Smoothies are a dietary staple for many followers of a vegan diet. They can be a good source of nutrition when you’re a vegan. Unfortunately, they can also be filled with hidden calories and may do little to help you feel full or satiated. Other drinks, such as alcohol, some fruit drinks, sodas and even some sports drinks can be high in calories. When you’re drinking these in excess, they can be a stumbling block for your weight loss goals. When you’re thirsty, your first instinct should be to reach for water until it becomes your beverage of choice. more→
Here’s a look at the benefits of eating nuts regularly, and the best nuts to eat. If you’re going for a more balanced diet, trying to lower your cholesterol, and even want to lose weight, be sure to include nuts in your daily fare. Just a single handful can have a powerful, positive impact on your diet. Nuts are high in fiber, protein, and – most important – good fats. The fiber and protein will leave you feeling full and can help curb cravings.
People who eat nuts daily tend to feel satiated and, as a result, eat fewer calories throughout the day. The monounsaturated and polyunsaturated fats will help regulate cholesterol, reduce your risk of cancer, and deter type 2 diabetes. They even help keep skin hydrated and plump – meaning you will look younger. more→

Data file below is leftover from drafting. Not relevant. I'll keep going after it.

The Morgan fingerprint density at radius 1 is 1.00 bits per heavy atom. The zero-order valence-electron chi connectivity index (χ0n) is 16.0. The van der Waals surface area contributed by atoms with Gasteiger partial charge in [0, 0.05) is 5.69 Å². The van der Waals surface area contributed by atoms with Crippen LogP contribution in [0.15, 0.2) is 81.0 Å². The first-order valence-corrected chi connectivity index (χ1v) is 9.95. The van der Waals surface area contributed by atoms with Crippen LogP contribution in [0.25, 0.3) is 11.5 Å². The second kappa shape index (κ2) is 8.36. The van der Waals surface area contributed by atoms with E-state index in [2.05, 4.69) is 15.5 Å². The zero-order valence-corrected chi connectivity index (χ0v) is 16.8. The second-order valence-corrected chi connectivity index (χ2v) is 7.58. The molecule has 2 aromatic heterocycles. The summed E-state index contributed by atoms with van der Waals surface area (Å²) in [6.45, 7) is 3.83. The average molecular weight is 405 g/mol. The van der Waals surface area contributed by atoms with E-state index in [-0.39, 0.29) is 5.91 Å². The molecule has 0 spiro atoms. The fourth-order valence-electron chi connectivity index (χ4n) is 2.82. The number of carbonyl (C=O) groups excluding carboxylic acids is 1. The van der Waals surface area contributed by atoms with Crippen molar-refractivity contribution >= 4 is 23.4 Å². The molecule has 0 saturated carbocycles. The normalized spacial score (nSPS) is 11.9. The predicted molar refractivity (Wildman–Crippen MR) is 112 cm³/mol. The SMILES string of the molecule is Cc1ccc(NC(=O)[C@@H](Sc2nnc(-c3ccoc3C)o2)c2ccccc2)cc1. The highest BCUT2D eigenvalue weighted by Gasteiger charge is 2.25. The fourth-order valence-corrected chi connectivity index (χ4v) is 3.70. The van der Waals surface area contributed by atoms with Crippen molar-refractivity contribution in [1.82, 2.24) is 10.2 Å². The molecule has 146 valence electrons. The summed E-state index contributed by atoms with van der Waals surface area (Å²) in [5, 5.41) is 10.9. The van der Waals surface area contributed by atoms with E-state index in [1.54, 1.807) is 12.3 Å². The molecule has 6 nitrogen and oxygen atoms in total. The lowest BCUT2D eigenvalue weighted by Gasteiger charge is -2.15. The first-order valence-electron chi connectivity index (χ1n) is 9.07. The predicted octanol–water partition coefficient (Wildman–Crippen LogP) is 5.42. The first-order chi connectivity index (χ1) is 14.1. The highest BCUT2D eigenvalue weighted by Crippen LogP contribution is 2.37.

The word “superfood” is popping up everywhere these days. It’s no surprise — superfoods are gaining popularity as incredibly beneficial foods that are more nutritious than conventional food. Conscious eaters have discovered superfoods for weight loss, too. Did you know that these foods can actually help you naturally slim down and manage your weight?
Before going into the superfoods that will help with weight loss, it’s important to understand why they can help. more→
Are you thinking of exploring a more plant-based diet? Here are 7 benefits of plant-based diets for seniors — the new, doctor-prescribed and research-approved trend that boosts health and helps you enjoy a longer life and more vibrant lifestyle.
What Is a Plant-Based Diet?
A plant-based diet is not simply a diet of vegetables. It is impossible to get all your necessary daily nutrients from just vegetables, and it is essential that seniors eat a well-rounded diet.
Instead, plant-based meals consist of avoiding anything that either once had a face, or came from something with a face. Avoid animals and their by-products, including meat, eggs, or dairy, and substitute them with fruits, vegetables, tubers or starchy foods, and whole grains. The diet also requires the abstinence of sugar and oil. more→
As far as holistic health trends go, Ayurveda has been popping up everywhere in recent years. There are even Ayurvedic health drinks and recipes being offered in some of the trendiest restaurants. It’s no surprise that this ancient Indian system of medicine is becoming more popular.
Ayurveda takes a truly holistic approach toward the entire human body and mind. It seeks to balance a person, rather than treating illnesses after they manifest. Though it can do that, too. With how popular and versatile ayurveda is, it’s tempting to just throw a bunch of Indian herbs into your cooking and hope it helps. But there’s a rich philosophy behind Ayurveda that will help you make the most of Ayurvedic herbs. more→